Why I always stretch paper
This is a plein air sketch I did a few weeks ago at our week-end workshop at Clunton. I was using 300gsm Fabriano Artistico Not. It's a nice pure cotton paper but with a rather bland grain. I was working with the sheet held on a piece of mdf by two bulldog clips. Since the workshop it has been stored flat between the pages of a sketchbook.
After a day in the field you face the dilemma of which of the sketches to taken further. Usually I hold the best as reference for the future. A few like this I decide to take further. It's obvious from the photograph that the sheet has cockled. It's tempting to try a quick fix by taping the sides down with masking tape but that could cause the centre to lift and there will still be some cockling when the masking tape is removed.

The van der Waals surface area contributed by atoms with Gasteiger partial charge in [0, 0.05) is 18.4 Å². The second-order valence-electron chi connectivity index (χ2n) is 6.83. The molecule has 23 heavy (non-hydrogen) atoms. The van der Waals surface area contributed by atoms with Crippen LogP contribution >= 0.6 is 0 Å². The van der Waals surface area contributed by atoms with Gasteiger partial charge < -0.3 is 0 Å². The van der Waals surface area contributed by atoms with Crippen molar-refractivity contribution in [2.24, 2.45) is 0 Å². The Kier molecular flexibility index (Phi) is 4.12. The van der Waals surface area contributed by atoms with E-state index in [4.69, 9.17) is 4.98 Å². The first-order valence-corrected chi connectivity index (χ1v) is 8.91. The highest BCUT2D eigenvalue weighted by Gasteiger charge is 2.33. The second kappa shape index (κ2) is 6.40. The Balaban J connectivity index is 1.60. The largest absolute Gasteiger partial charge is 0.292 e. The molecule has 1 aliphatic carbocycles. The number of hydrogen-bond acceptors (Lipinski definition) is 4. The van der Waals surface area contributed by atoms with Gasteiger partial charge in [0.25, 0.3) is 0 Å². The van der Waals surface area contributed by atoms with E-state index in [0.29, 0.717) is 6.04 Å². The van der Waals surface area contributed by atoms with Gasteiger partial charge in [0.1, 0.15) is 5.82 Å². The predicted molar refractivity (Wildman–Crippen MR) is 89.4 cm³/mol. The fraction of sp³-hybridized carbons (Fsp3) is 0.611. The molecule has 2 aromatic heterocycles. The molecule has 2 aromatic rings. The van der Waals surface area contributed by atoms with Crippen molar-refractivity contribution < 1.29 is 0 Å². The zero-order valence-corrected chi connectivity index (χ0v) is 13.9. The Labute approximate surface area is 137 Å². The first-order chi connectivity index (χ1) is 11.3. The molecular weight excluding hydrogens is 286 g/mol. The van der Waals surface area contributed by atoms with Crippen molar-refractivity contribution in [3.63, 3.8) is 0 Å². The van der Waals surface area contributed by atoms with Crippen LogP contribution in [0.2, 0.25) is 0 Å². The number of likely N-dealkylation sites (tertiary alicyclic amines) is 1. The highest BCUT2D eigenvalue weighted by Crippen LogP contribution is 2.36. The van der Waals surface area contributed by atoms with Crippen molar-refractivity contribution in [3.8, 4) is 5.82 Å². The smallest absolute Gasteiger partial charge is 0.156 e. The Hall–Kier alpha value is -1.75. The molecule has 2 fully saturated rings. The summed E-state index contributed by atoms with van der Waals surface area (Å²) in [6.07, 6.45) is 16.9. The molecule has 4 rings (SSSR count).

Others may have a different solution but the only sure way to achieve the nice flat surface I like to work on is to stretch. With partly completed work I only spray water on the back before taping the sides with good old gumstrip.
Incidentally there's an unightly 'bloom' just above the ladder on the left. This was once regarded as a serious fault but I notice Shirley Trevena frequently makes use of the effect in her paintings. How taste changes! I might be tempted to exploit the 'fault' in this work and call it a 'happy accident.' They sometimes happen don't they?